Investment trusts are based upon fixed amounts of capital divided into shares. This makes them closed ended, unlike the open-ended structure of unit trusts. They can be one of the easiest and most cost-effective ways to invest in the stock market. Once the capital has been divided into shares, you can purchase the shares. When an investment trust sells shares, it is not taxed on any capital gains it has made. By contrast, private investors are subject to capital gains tax when they sell shares in their own portfolio.

Open-ended investment companies (OEICs) are stock market-quoted collective investment schemes. Like unit trusts and investment trusts they invest in a variety of assets to generate a return for investors.

The New Individual Savings Account (NISA) rules were introduced in July 2014 designed to help and encourage people to save more for their future and give savers and investors more flexibility and a larger tax-efficient allowance than ever before. This tax efficient ‘wrapper’ can hold investments such as unit trusts, other collectives such as OEIC’s, shares and cash.

Unit trusts are a collective investment that allows you to participate in a wider range of investments than can normally be achieved on your own with smaller sums of money. Pooling your money with others also reduces the risk.

If you require your money to provide the potential for capital growth or income, or a combination of both, and provided you are willing to accept an element of risk, pooled investments could just be the solution you are looking for. A pooled investment allows you to invest in a large, professionally managed portfolio of assets with many other investors. As a result of this, the risk is reduced due to the wider spread of investments in the portfolio.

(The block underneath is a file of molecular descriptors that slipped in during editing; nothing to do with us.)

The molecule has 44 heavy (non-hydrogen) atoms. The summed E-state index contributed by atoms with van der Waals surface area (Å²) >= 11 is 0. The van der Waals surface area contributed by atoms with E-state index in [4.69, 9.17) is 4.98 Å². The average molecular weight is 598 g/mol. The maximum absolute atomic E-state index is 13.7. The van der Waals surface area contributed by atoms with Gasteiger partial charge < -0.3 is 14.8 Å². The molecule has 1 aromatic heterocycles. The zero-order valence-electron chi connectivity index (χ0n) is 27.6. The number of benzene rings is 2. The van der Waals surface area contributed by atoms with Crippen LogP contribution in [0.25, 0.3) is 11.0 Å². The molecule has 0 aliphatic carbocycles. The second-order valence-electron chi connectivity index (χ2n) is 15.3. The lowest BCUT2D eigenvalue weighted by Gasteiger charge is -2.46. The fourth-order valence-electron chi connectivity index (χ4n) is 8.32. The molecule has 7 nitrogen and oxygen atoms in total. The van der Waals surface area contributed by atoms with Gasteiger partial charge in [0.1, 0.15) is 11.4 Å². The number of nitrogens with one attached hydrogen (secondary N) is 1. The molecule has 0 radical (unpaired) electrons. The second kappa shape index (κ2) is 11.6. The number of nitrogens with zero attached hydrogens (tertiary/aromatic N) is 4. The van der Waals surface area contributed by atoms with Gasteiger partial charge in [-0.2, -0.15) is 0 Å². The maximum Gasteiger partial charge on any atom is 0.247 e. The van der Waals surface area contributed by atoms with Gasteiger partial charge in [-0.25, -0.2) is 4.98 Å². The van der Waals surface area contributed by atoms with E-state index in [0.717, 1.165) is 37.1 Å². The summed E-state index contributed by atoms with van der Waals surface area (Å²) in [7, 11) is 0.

The volatility experienced in global markets over the past six years has tested the nerves of even the most experienced investors, making it a difficult time for individuals who rely on income from investments for some or all of their needs.

When putting together an investment portfolio there are a number of asset classes, or types of investments, that can be combined in different ways. The starting point is cash – and the aim of employing the other asset classes is to achieve a better return than could be achieved by leaving all of the investment on deposit.

The first step to building wealth starts with a disciplined decision to pay yourself first, then compounds with a disciplined investment approach.

During difficult economic times, one of the tools available to the Bank of England to stimulate the economy is interest rates. Lower interest rates mean that it is cheaper to borrow money and people have more to spend, hopefully stimulating the economy and reducing the risk of deflation.

An investment bond is a single premium life insurance policy and is a potentially tax-efficient way of holding a range of investment funds in one place. They can be a good way of allowing you to invest in a mixture of investment funds that are managed by professional investment managers.